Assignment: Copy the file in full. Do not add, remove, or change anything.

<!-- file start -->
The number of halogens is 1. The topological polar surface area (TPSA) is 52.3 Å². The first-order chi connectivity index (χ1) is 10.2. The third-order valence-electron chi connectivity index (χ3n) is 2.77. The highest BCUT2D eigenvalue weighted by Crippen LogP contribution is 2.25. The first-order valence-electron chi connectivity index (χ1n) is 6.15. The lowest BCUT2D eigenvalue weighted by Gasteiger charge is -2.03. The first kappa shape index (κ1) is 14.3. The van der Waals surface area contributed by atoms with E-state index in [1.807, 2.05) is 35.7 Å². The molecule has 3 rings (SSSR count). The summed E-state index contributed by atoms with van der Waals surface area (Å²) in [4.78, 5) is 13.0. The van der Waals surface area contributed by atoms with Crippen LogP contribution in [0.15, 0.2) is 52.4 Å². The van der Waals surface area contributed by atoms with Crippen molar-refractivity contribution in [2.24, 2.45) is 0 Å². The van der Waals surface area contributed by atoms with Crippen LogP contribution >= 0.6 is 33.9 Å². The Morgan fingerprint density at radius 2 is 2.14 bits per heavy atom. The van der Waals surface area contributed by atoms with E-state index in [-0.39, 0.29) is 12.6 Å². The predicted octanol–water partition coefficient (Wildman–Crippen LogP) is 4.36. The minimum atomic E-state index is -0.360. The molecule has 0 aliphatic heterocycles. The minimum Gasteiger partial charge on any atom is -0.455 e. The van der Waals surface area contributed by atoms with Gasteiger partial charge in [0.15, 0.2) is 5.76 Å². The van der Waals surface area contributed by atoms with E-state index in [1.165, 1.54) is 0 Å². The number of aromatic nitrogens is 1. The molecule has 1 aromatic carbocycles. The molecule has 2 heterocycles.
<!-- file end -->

The number of halogens is 1. The topological polar surface area (TPSA) is 52.3 Å². The first-order chi connectivity index (χ1) is 10.2. The third-order valence-electron chi connectivity index (χ3n) is 2.77. The highest BCUT2D eigenvalue weighted by Crippen LogP contribution is 2.25. The first-order valence-electron chi connectivity index (χ1n) is 6.15. The lowest BCUT2D eigenvalue weighted by Gasteiger charge is -2.03. The first kappa shape index (κ1) is 14.3. The van der Waals surface area contributed by atoms with E-state index in [1.807, 2.05) is 35.7 Å². The molecule has 3 rings (SSSR count). The summed E-state index contributed by atoms with van der Waals surface area (Å²) in [4.78, 5) is 13.0. The van der Waals surface area contributed by atoms with Crippen LogP contribution in [0.15, 0.2) is 52.4 Å². The van der Waals surface area contributed by atoms with Crippen molar-refractivity contribution in [2.24, 2.45) is 0 Å². The van der Waals surface area contributed by atoms with Crippen LogP contribution >= 0.6 is 33.9 Å². The Morgan fingerprint density at radius 2 is 2.14 bits per heavy atom. The van der Waals surface area contributed by atoms with E-state index in [-0.39, 0.29) is 12.6 Å². The predicted octanol–water partition coefficient (Wildman–Crippen LogP) is 4.36. The minimum atomic E-state index is -0.360. The molecule has 0 aliphatic heterocycles. The minimum Gasteiger partial charge on any atom is -0.455 e. The van der Waals surface area contributed by atoms with Gasteiger partial charge in [0.15, 0.2) is 5.76 Å². The van der Waals surface area contributed by atoms with E-state index in [1.165, 1.54) is 0 Å². The number of aromatic nitrogens is 1. The molecule has 1 aromatic carbocycles. The molecule has 2 heterocycles.